Manage your portfolio’s risk with value at risk

Manage your portfolio’s risk with value at risk

In today’s issue, I’m going to show you how to compute the value at risk (VaR) of a portfolio of stocks.

VaR is one way professional traders manage risk. It estimates how much your portfolio might lose over a set time period. Using VaR is a good way to avoid losing all your money if the market moves against you.

VaR lets you say something like this:

“With 95% confidence, my portfolio’s loss will not exceed \$750 in one day.

Unfortunately, most non-professional traders don’t use VaR. They either don’t know it exists or think it’s too complicated to use.

I’m going to show you how to use Python to compute VaR using the variance-covariance method.

Let’s go!

Step 1: Import the libraries

We’ll use a new library today: scipy. Scipy is a library for scientific and technical computing. It has a lot of statistical functions.

I’m using Jupyter Notebook and want to plot my charts inline which is what %matplotlib inline does.

```%matplotlib inline

import pandas as pd
import numpy as np
from scipy.stats import norm
import matplotlib.pyplot as plt

import yfinance as yf```

Step 2: Define the variables

We’ll simulate a portfolio of stocks. To do this, we need to define the symbols, the weights, and the investment amount.

We also define the confidence level which we’ll use later.

```# create your portfolio of stocks
tickers = ["AAPL", "FB", "C", "DIS"]

# pick the weights of each stock (must add to 1)
weights = np.array([0.25, 0.3, 0.15, 0.3])

# the size of the portfolio
portfolio_value = 1_000

# the confidence interval (95%)
confidence = 0.05```

Now we can get the stock data for all the symbols in one line of code.

`data = yf.download(tickers, start="2018-01-01", end="2021-12-31")["Close"]`

Step 3: Compute portfolio statistics

Computing portfolio returns is not as simple as just adding up the returns of the individual stocks. We need to take the covariance between the stocks in the portfolio into account.

Fortunately, this is easy in Python using pandas and NumPy.

```# compute daily returns of each stock
returns = data.pct_change()

# compute the daily mean returns of each stock
mean_returns = returns.mean()

# compute portfolio mean return
port_mean = mean_returns.dot(weights)

# mean of investment returns
investment_mean = (1 + port_mean) * portfolio_value

# compute the portfolio covariance matrix
cov_matrix = returns.cov()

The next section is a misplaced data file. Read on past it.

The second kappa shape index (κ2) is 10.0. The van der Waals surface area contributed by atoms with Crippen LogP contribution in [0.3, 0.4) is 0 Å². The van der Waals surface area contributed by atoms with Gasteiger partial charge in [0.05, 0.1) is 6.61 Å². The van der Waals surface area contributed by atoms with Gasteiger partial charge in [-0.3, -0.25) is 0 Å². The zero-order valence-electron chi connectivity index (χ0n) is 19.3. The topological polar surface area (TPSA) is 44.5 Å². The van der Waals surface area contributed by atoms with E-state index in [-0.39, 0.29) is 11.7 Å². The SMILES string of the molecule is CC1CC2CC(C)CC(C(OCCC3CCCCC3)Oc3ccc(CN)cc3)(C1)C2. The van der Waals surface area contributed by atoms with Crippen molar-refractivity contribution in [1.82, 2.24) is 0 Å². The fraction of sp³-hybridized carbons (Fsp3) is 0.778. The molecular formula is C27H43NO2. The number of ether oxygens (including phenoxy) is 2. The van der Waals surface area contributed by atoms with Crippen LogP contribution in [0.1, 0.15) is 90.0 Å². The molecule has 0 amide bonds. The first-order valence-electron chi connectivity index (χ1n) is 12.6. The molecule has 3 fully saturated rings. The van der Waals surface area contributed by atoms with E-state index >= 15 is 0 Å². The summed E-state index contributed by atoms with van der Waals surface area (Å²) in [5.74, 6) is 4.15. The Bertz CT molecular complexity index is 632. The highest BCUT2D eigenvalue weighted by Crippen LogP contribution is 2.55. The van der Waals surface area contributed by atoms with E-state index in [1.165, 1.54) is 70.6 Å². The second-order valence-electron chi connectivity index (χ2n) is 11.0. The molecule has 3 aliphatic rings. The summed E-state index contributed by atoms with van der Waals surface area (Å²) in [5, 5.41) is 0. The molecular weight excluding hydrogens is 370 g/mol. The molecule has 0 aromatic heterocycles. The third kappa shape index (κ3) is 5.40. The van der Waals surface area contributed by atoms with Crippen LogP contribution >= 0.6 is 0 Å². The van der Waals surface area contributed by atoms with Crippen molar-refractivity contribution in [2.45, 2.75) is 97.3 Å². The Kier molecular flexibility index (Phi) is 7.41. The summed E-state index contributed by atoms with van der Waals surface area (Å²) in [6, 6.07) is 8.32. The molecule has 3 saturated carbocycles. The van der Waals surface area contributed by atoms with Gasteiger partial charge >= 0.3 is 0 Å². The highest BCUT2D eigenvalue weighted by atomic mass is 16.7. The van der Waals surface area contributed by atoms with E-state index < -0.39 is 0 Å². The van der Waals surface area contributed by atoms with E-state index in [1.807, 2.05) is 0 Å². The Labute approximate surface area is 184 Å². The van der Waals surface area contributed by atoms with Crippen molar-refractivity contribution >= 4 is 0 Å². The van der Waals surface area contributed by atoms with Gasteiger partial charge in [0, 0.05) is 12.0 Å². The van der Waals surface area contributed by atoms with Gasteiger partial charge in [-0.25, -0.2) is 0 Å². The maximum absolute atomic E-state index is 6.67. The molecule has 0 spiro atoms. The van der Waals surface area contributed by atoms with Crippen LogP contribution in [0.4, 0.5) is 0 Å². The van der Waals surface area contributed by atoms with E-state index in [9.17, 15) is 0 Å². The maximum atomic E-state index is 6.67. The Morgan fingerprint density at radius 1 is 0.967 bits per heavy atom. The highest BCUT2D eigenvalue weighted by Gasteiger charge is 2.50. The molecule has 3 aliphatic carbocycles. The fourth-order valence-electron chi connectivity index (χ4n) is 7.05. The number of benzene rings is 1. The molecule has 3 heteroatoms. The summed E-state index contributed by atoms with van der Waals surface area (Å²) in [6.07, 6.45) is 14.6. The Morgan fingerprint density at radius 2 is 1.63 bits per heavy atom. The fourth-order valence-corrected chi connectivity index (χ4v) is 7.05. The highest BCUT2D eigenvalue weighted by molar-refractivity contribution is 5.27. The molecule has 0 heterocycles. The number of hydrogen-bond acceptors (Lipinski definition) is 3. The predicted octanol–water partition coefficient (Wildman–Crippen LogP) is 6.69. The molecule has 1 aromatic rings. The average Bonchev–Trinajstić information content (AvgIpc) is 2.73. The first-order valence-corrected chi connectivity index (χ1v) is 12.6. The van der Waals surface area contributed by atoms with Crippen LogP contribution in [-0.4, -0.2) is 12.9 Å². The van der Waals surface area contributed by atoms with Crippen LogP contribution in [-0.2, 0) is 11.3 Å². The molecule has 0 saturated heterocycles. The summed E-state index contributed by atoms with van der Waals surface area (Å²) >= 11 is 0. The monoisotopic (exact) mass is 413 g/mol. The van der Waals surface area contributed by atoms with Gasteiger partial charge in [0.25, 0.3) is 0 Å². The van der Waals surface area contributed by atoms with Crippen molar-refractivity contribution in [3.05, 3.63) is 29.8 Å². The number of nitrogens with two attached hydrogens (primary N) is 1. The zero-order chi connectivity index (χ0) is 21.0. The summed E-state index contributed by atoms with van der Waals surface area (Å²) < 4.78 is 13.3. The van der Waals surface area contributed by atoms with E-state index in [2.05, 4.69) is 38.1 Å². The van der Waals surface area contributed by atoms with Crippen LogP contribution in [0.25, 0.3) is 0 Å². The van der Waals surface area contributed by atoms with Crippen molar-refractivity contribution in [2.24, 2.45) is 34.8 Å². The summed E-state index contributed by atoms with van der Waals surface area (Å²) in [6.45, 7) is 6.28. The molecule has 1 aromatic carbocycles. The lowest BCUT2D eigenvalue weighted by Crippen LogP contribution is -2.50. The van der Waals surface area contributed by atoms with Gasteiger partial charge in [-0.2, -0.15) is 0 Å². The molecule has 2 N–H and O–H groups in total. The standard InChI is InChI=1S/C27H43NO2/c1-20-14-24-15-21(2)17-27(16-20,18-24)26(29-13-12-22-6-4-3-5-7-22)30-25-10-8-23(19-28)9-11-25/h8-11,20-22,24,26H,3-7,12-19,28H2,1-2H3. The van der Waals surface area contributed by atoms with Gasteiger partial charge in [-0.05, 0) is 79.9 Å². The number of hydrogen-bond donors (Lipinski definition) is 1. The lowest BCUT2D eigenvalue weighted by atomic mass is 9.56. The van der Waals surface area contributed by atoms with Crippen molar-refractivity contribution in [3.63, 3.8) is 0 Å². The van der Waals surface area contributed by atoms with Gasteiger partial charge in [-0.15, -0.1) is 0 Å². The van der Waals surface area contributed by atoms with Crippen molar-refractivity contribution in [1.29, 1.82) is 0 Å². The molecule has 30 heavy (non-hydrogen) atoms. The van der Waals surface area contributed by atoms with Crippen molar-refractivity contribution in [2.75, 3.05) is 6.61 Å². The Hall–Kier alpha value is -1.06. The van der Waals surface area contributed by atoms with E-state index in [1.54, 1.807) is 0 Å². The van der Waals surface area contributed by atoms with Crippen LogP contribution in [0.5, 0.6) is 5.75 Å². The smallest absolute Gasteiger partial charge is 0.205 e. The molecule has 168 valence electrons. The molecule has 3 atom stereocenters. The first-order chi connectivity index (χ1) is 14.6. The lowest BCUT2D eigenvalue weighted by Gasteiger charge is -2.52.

# compute portfolio standard deviation
port_stdev = np.sqrt(weights.T.dot(cov_matrix).dot(weights))

# standard deviation of investment returns
investment_stdev = portfolio_value * port_stdev```

First, we get the daily returns of the stocks in the portfolio. From there we get the mean return for all the data. We apply the weights to those returns and multiply them by the portfolio value to get the portfolio mean return.

Then we compute the covariance between the returns, take the square root of the covariance-adjusted weights of the stocks in the portfolio, and compute the portfolio standard deviation.

The portfolio mean and standard deviation are used in the next step.

Step 4: Compute VaR

To find the VaR of this portfolio, we start by finding the point on the density plot based on the confidence level, mean, and standard deviation.

This is where scipy comes in.

```# ppf takes a percentage and returns a standard deviation
# multiplier for what value that percentage occurs at.
# It is equivalent to a one-tail test on the density plot.
percent_point = norm.ppf(confidence, investment_mean, investment_stdev)```

VaR is the portfolio value less this amount.

```# calculate the VaR at the confidence interval
value_at_risk = portfolio_value - percent_point

# print it out
f"Portfolio VaR: {value_at_risk}"```

This is the most you can expect to lose in one day with 95% confidence.

Bonus: Scaling VaR to different time frames

What about over one week? Or one month?

Stock returns increase with the square root of time. Therefore to scale the value at risk, we multiply it by the square root of time. This sounds scary but it’s simple in Python.

Multiply the one-day VaR by the square root of one (day) through the square root of 30 (days).

`value_at_risks = value_at_risk * np.sqrt(range(1, 31))`

Then we plot it.

```# build plot of VaR over time
plt.xlabel("Day")
plt.ylabel("Max loss")
plt.title("Portfolio VaR")
plt.plot(value_at_risks, "r")```

VaR is a simple measure that comes with various assumptions, caveats, and criticisms. It should be used as one of many risk management techniques. Despite its simplicity, it is a useful tool in the trader’s tool belt.